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Jeremy Jastrzab
23 Sep, 2011

Namco Bandai Pre-TGS 2011 Event

PALGN Feature | Want us to see the games? Display them before the show!
While E3 in Los Angeles may be the biggest of the annual video game events, it can’t beat Tokyo Game Show for the unique infusion of Japanese geek culture and exotic gaming flavour. While covering this event is a must for any budding gaming writer, Namco Bandai found that the best way for us to see their wares was to invite us out to their head office, located near the seaside suburb of Shinagawa. And just as well it’s located near the sea… because the humidity of a Japanese summer can be a killer! Following a presentation from one of the head honchos of Namco in the US, which included some light-hearted and fun trailers and a talk from one of the producers of Soul Calibur, we got to play musical chairs with Namco’s upcoming relevant titles, with a mix of interviews, panels, demonstrations and hands on time.

Come and play.

Come and play.
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Here are some of the titles that we got to check out:

Naruto Shippuden: Ultimate Ninja Storm Generations

The guys at CyberConnect 2 seem like a very jovial and passionate bunch when it comes to creating their games. Well, you probably have to be when you’re dealing with licenses such as .hack and Naruto. While we have a full preview for Naruto Shippuden: Ultimate Ninja Storm Generations coming shortly, a couple of things that stood out from our session with CyberConnect 2's CEO was just how much collaboration there has been with the development and animation studios, the difference in feedback between Western and Japanese audiences, and how happy and open he was to talk about various aspects of the game. In the very least, these guys are definitely fans of the source material that they’re working with.

Talking about my Generation.

Talking about my Generation.
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Dragon Ball Z: Ultimate Tenkaichi

Unlike a license such as Naruto, Dragon Ball Z has long finished its soap opera serial and the games are unable to feed off any new materials or story lines. The same story line can only be recycled so many times - just as the recent Raging Blast titles have painfully shown. For the first time since the inception of the Tenkaichi moniker on the PS2 in 2005, the title looks to have some genuinely new aspects to show off.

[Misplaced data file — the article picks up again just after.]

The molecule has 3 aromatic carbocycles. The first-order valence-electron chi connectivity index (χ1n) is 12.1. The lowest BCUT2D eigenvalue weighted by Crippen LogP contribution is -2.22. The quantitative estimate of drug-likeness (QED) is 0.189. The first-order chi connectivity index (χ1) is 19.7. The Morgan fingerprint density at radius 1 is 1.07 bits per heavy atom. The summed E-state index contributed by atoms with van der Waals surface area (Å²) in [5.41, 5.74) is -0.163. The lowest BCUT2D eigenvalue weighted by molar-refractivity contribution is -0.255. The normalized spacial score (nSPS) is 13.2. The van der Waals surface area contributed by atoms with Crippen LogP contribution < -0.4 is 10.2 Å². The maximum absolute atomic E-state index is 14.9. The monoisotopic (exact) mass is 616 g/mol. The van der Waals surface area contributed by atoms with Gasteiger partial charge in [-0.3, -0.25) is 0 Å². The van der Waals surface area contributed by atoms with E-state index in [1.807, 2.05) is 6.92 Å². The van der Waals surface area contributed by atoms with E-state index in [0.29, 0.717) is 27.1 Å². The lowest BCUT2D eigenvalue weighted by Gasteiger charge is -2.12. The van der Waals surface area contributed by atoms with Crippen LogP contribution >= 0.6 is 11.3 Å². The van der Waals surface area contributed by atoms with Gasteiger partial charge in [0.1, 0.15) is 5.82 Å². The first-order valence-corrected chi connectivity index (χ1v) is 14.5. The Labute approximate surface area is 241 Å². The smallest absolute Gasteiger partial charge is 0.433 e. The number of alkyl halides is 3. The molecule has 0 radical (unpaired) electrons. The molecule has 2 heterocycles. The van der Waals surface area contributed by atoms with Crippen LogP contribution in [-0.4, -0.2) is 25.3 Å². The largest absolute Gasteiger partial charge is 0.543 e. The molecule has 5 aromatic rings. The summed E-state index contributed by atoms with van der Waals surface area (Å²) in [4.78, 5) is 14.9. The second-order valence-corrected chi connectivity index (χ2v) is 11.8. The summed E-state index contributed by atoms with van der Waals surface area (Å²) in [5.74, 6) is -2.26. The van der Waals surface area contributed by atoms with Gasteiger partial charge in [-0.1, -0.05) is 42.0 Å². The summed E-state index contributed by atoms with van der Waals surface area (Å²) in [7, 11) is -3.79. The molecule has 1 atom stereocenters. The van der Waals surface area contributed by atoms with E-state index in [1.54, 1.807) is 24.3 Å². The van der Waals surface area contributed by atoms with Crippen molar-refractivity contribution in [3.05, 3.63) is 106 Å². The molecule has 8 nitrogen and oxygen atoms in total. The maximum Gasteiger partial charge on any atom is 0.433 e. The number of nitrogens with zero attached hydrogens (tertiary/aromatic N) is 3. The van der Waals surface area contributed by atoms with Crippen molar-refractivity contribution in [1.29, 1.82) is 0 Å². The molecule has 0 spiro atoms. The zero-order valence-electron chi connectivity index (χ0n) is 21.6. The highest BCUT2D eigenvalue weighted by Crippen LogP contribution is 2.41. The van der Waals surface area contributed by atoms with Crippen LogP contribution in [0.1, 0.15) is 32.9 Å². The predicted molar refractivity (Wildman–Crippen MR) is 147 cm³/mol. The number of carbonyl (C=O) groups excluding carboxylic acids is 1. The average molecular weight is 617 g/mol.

There was a ‘story’ mission and a ‘versus’ mode on offer for our hands on time. The story mission was the first to show off some of the newer elements, as the fight between Goku and Oozaru Vegeta (from early in the Saiyan saga) was re-enacted. The battle took on a more scripted approach, where you had to avoid Vegeta’s attacks – and dash in for a few quick hits. After a little while, the game switched into an extravagant quick-time event, with lots of flashes and cinematic flair. Almost out of obligation, the demo ended on a cliff hanger.

The versus mode showed that the game seems to have moved away from being a traditional fighter or wrestler (like the other Tenkaichi titles), to something more akin to rock-paper-scissors. Basically, going into each clash, the players each pick an input and the dominant one wins. For example, you can aim big ki blasts left or right, and if the opponent picks the opposite direction, they will dodge and counter as opposed to taking the hit. During our play time, we didn’t really get to see how the characters will differentiate from one another, or gauge the longevity of this newer system. That, and we’re not expecting the story to be different, but the more scripted approach could make it more palatable. While hectic and a little difficult to translate, it actually did seem like the game would more accurately capture the spirit of Dragon Ball Z than past traditional fighters.

Can the real DBZ stand up?

Can the real DBZ stand up?
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Ace Combat: Assault Horizon

We got to have a chat with the producer of Ace Combat: Assault Horizon, so a full preview will be up for the game later in the week. Aside from this, we also got some hands on time with the multiplayer mode, taking the anticipated ‘Close-Range Assault’ mechanic for a spin. Having been given some handy tips by one of the developers on hand, I proceeded to annihilate the competition in the multiplayer deathmatch, which was populated by other CPU players if there wasn’t a real person around... but they wouldn’t allow a photo of this magnificent achievement.

Stay tuned for more on Ace Combat soon.

Stay tuned for more on Ace Combat soon.
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Tekken 3D: Prime Edition + Tekken Hybrid

In the Tekken room, our barefisted fighting fix came from two sources: Tekken Hybrid and Tekken 3D: Prime Edition. Well actually, the former was the Tekken Tag Tournament 2 Prologue due to be packed along with the CG movie, Tekken: Blood Vengeance. The Prologue will only contain characters and levels from the movie, meaning only four playable characters (think beauties and beasts...). Otherwise, this glorified demo is meant to show off some of the extended tag combo mechanics, and a ‘stage gimmick’ feature that will allow players to, for example, break through walls and continue the battle in another part of the level.

Clearly, this Blood Vengeance movie is something that Namco Bandai is proud of, as it comes packed into Tekken 3D: Prime Edition, for the 3DS, as well. The 3DS version seemed remarkably easy, as players with very little skill in fighting games were getting through the demo arcade mode barely breaking a sweat. This could have been helped by the fact that four special moves for each character were mapped into touch screen. The 3D effect was reasonable in what it was trying to do, without forcing obscure views, but wasn’t anything remarkable. Still, everything else seemed to be in good order.